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Podcast: What’s Needed for the Future of Work Part 2


Continuing our discussion with Dr. Nan Travers, Director, Center for Leadership in Credentialing Learning (CL2) SUNY Empire State College, we dive into what’s needed for the future of work.

Listen to the full interview here:


Susan Manning:                   Welcome to the Credly podcast, where we touch base with our issuers, earners, and partners, and explore themes of interest in digital credentialing. I'm Susan Manning. In an earlier episode, I shared part of my conversation with Dr. Nan Travers, Director for the Center for Leadership in Credentialing Learning at Empire State College. Nan and I discussed some of her work with frameworks for adult learning competencies and the importance of self-assessment. We continue that conversation now and more explicitly discuss what's needed for the future of work. Here's Nan.

Nan Travers:                           Some very current work I'm doing, we have had a project through a grant working with a charter adult school, and so I've had again another faculty team working with me, and we've taken another set of frameworks, both on industry side and on higher education side with the question of, "What competencies are being listed as being essential for higher education, and which competencies are essential for the workplace?" If you look at the commonality across the two of them, what we also found is that many of the frameworks are really saying the same thing, but saying it slightly differently, or they're emphasizing some other kinds of pieces. For example, one might say decision-making. One might say creativity, but creativity often is meant around being able to do it around decision-making, not just being creative for the sake of being creative, and therefore if you pair them together, you start to get a little bit bigger picture. We've come up with seven different competency clusters, and we have just written curriculum to go with those, and self-assessment is a big piece of this.

If you can get people to take their experiences, integrate it into new learning, and be looking at how that, in combination, gets applied to future learning, then we're preparing people for all kinds of things. The question becomes, how do we start to focus our students in getting, in preparing for the ability to transfer what they know and what they can do to all new learning, whether it's in the workplace, whether it's in additional education, or if it's in the homeplace. That's where some of our emphasis is going, which really starts to put prior learning assessment as an integrated part of the learning process, not this thing that's for getting credit so that you can, not check something off on your degree.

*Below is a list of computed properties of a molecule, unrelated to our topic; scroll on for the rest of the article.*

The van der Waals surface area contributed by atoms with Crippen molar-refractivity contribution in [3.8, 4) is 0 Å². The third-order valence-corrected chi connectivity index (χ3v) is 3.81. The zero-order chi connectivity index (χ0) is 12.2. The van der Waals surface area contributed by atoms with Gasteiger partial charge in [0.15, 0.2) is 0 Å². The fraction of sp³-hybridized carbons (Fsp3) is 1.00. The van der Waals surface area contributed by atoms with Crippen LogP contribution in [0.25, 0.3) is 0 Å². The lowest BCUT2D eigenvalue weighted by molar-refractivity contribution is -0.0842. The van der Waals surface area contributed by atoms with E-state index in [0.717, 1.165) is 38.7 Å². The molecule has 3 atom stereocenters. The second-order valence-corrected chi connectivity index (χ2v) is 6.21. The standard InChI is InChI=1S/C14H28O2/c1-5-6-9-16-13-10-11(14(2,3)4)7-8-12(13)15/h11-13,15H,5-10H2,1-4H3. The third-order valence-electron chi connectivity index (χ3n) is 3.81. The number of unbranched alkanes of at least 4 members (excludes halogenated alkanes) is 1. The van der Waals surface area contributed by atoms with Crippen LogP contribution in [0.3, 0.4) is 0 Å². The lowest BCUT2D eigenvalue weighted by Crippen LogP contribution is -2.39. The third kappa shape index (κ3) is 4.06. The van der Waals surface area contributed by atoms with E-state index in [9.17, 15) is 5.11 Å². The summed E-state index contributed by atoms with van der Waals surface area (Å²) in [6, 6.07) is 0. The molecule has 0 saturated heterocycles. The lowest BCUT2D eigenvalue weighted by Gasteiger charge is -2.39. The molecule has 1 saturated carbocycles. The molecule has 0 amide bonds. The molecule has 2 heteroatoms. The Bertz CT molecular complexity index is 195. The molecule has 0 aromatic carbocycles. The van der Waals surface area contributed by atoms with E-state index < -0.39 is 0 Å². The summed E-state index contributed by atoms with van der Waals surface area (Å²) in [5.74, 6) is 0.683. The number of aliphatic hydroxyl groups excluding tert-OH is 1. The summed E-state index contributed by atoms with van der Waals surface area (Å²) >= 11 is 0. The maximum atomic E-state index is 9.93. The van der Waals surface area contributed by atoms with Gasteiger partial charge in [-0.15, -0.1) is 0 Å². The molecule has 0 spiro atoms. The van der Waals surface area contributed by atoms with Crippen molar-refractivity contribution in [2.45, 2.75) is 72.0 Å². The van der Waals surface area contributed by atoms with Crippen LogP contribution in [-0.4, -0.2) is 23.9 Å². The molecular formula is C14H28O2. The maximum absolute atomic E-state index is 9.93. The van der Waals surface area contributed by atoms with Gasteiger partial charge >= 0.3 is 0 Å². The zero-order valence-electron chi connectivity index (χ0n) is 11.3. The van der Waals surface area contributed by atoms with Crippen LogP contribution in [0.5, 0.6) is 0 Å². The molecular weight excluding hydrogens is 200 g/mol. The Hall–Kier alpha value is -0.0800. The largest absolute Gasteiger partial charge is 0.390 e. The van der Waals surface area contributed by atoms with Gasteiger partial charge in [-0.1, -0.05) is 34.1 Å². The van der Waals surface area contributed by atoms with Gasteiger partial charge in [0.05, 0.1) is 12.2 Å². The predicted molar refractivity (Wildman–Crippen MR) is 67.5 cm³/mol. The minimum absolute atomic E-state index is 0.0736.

It's been focused so much over there, yet if you look at the research in terms of what people are gaining out of that process, and there's not a lot of research, but the research that's there really points to people developing better study skills. They have a better understanding of themselves. They develop the self-regulated skills, being able to do, to access tacit knowledge, these kinds of things, which are, again, within that category of what we look for in a really good student or a really good worker. If we can really think about that, the process of what we've learned from prior learning assessment, and start to think about how that integrates into the whole learning process, then I think we start to think about it from a much holistic way.

What this also does is, it starts us to start to think about the way in which prior learning assessment can play a part in the competency-based education arena and also in the micro-credentialing badging arena. When we start to think about source doesn't matter, but what matters is, can you articulate what you know? Can you self-assess that? Are you able to draw on the competencies that you've developed and look in the ways that that starts to apply to these different situations, or different knowledge, or additional knowledge? That's what we're trying to support, and therefore, how do we build systems to do that?